One of the things we are doing in class is closely studying individual passages in the Psalms. Our process includes background research, a structural analysis, a verse-by-verse examination highlighting confusing parts, a section on theological insights, and then a concluding practical application. Believe it or not, most of the good scholarly exegetical work is done by atheists!
Anyway, here is the psalm according to the TNIV translation. Following this will be my analysis. Hope you guys enjoy it.
A psalm of David.
1 The LORD is my shepherd, I lack nothing. 2 He makes me lie down in green pastures,
he leads me beside quiet waters,
3 he refreshes my soul.
He guides me along the right paths
for his name’s sake.
4 Even though I walk through the darkest valley, [a]
I will fear no evil,
for you are with me;
your rod and your staff,
they comfort me.
5 You prepare a table before me
in the presence of my enemies.
You anoint my head with oil;
my cup overflows.
6 Surely your goodness and love will follow me
all the days of my life,
and I will dwell in the house of the LORD
Based on the theories of the scholarship referenced, the time of this psalm’s writing is estimated to be between the later life of David and sometime before the Exile. Anderson (Psalms, vol.1 p.196) theorizes that its original use and writing took place before the exile with no additional specificity. Traditional scholarship appears to be united in dating it at a time later in David’s life. Anderson gives credence to other scholarship who deny David as the author (based on the title alone,) and rather tries to ascertain the station and situation behind the unknown author based on the psalm’s content. Scholars in this category believe it was written by skilled writers for use during temple observances – the most likely being the thanksgiving offering. Craigie (WBC, Psalms vol.1 p.205) believes the psalm was originally written by an individual based on his experiences, but was later adopted for temple usage. Eaton (PTBC, p.76) believes the original purpose of the psalm was to be “recited by a royal head and representative of the community” during religious activities. As to the situation behind the psalm, critical scholarship such as Anderson theorize that the psalmist may have been unjustly accused, and this is a poetic description of his experience and deliverance from that ordeal. Wilson, (NAC Psalms, vol.1 p.437) describes at this psalm being one that strikes a cord with the Exilic Israelite population, seeing verse 6 as appealing to this people who long to return to their temple in Jerusalem. In proposing this, Wilson implies a post-Exilic date and an authorship other than David.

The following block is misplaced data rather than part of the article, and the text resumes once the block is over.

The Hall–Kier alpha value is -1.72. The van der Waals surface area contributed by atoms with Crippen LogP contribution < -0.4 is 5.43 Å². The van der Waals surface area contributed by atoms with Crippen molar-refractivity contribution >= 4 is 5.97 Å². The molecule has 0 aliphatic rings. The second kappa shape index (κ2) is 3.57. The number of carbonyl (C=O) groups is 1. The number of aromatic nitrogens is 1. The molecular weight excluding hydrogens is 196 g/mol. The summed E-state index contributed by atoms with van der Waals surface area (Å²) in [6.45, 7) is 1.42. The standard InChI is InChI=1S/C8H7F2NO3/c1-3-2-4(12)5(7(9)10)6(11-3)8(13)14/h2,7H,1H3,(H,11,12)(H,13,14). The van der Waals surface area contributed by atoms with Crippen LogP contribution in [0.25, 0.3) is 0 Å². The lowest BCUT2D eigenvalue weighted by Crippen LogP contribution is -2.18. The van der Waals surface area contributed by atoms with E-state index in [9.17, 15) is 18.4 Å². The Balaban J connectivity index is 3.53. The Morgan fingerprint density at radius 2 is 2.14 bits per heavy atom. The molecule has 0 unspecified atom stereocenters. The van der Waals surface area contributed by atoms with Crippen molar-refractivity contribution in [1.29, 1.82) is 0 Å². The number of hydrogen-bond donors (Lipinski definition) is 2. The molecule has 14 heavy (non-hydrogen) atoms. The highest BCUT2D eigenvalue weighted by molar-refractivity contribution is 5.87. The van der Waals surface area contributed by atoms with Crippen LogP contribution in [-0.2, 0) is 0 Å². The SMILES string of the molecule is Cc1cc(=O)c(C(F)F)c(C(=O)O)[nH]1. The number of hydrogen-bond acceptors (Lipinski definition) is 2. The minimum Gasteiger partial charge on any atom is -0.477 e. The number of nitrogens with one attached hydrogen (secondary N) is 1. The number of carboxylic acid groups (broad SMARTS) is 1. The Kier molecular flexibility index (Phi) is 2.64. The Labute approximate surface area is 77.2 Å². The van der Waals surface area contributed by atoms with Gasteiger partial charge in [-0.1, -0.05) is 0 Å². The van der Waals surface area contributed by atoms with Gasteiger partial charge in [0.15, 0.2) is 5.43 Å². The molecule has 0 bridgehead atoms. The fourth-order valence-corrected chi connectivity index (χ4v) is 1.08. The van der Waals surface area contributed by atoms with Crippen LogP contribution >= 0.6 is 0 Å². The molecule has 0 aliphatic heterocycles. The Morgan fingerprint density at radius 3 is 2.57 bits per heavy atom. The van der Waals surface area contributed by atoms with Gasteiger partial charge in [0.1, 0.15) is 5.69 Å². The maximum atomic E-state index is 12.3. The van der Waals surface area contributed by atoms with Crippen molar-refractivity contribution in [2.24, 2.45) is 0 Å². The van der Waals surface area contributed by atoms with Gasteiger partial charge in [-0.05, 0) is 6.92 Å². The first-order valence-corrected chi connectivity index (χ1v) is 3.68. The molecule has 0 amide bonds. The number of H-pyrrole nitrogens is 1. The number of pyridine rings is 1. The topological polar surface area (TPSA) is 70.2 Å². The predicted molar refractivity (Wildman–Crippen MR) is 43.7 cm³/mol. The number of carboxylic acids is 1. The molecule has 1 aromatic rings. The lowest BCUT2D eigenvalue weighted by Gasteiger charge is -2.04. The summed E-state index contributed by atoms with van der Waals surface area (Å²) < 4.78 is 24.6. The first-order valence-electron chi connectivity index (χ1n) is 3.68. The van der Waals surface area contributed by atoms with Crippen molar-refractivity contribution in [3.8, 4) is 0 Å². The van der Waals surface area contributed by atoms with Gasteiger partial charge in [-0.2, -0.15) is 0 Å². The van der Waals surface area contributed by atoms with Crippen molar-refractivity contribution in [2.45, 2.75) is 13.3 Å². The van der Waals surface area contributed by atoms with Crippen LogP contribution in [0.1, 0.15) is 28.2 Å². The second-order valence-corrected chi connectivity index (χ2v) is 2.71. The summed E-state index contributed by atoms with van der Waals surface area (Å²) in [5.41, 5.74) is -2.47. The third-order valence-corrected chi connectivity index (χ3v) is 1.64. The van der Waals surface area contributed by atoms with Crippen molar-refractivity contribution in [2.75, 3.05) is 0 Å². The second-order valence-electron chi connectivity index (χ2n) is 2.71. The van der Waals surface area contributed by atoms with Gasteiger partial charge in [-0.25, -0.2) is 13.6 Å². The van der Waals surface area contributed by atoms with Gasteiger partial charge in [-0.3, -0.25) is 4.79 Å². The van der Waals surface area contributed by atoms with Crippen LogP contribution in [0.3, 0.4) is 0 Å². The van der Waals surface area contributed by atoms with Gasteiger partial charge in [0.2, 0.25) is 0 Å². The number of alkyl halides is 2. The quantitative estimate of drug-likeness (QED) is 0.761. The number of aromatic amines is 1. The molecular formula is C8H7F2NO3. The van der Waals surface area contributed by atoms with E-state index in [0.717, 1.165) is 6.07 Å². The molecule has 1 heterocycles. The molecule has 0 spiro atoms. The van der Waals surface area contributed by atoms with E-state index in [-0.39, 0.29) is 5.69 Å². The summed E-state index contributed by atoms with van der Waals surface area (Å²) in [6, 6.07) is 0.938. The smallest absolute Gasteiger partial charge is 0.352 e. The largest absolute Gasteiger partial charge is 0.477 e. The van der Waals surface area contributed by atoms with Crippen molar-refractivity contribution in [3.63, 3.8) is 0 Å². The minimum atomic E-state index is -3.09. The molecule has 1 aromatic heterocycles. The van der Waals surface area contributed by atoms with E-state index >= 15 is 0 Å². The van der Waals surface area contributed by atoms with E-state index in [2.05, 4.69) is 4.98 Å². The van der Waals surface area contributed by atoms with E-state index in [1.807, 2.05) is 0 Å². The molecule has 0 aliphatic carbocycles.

Traditional scholarship attributes the authorship to David and finds no legitimate evidence against this position from its contents. The question then arises as to when during his life and under what circumstances was it written. Out of this category of scholarship, the fairly unanimous belief is that it was written by David in his older age. Their reasoning varies based on their view of the content. Leupold (Exposition of the Psalms, p.209) sees the quality and depth of the psalm being only possible from the insight of a more mature man– “that the spirit-filled servant of the Lord composed such helpful songs as these.” Perowne agrees stating “the simplicity of the dictation, so perfect in harmony with the thoughts and images of the Psalm, might be looked for more naturally in mature years.” (The Book of Psalms, vol.1 p. 248.) Perowne takes a step further and tries to determine a more specific date and experience in David’s life behind the writing. He advances the possibility that the psalm was composed from his experience of fleeing from Absalom. The themes of terrible danger and his needs being met can be found in the 2nd Samuel account of David’s flight and return to Jerusalem. Both the personal realization of inevitable death, possibly alluded to in verse 4, and his needs being met, possibly arising from a remembrance of the kindness of Barzillai and other friends during this time can be found to reinforce this hypothesis. Delitzsch (COTOT, Psalms, p.207) also strongly supports this view.